Following are excerpts from the news conference held in Baltimore yesterday by Maryland Medical Examiner John E. Smialek concerning the death of Leonard Bias.
Smialek: Leonard Bias died of cocaine intoxication. This interrupted normal electrical control of his heartbeat, which resulted in sudden onset of seizures and cardiac arrest. The toxicological study we did in addition to the cocaine analysis showed no alcohol or other drugs in his body at the time of death.
Does that mean Bias consumed a large amount of cocaine, more than most users normally take in?
. . . Comparing it to other cocaine fatalities we've had in this office . . . his cocaine concentration was approximately average.
Could this have been his first encounter with cocaine?
That is possible, yes.
Would a delay of 15 to 20 minutes in calling a medic to the scene . . . have been crucial in saving his life?
. . . Once a cardiac arrest occurs and the heart is unable to pump blood to the brain, and that brain is deprived of oxygen, it only takes four to five minutes for irreversible brain damage to occur.
How many lines or grams of cocaine are equal to 6.5 milligrams ?
I can't tell you how a line of cocaine would translate into a blood concentration in an individual . . . .
Was there any evidence of previous heart damage or defect?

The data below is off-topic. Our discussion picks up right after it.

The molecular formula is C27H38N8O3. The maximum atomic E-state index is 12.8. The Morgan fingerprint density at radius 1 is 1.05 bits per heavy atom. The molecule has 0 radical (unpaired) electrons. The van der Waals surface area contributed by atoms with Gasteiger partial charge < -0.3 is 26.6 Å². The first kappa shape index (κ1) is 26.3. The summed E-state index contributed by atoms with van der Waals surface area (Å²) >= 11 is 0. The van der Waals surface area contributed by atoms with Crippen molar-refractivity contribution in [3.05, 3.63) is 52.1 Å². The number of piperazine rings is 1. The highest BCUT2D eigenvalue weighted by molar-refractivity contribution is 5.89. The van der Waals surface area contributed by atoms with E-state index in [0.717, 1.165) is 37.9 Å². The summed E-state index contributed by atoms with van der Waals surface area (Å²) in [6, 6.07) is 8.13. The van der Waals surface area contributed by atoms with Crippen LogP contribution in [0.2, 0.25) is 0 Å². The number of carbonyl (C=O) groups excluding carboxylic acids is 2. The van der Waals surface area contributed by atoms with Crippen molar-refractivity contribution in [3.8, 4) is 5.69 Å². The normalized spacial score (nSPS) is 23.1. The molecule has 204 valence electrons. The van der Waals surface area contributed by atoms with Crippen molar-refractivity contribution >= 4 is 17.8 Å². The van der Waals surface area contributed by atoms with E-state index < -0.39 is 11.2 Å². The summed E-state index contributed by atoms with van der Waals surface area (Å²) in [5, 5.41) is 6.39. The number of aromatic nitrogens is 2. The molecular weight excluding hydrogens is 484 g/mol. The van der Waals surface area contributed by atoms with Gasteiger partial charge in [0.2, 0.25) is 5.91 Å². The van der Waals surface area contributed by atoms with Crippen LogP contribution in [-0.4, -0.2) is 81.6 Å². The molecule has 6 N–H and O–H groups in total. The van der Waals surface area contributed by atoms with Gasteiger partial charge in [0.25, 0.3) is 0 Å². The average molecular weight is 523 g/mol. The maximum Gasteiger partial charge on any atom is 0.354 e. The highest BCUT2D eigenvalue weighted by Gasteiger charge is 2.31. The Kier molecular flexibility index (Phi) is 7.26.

. . . Bias had a large heart, which was not unexpected given his tremendous muscular development. But in carefully analyzing sections of his heart muscle there was no evidence of damage at all. Leonard Bias was a very healthy individual.
The cocaine killed him, period?
Can you tell how he ingested it?
It would be my opinion that it was snorted.
Can you tell whether he was a long-term user?
There is no evidence of long-term use.
How would that normally show up?
There could be changes in mucous membranes in his body. There was no evidence of that.
Can you tell from your examination over what period of time the cocaine might have been ingested?
. . . It would be a very rapid reaction that the drug would have on the central nervous system to produce the seizures . . . . It could have been seconds or minutes.
Would you refer to it as an overdose?
. . . This particular concentration might not kill another individual. On the other hand, another individual could die at a lower level.
Is it as simple as here's this young guy, he signs an NBA contract , he goes out to celebrate, he has too much cocaine and it literally kills him -- it's just that simple?
That's exactly right. It's very simple.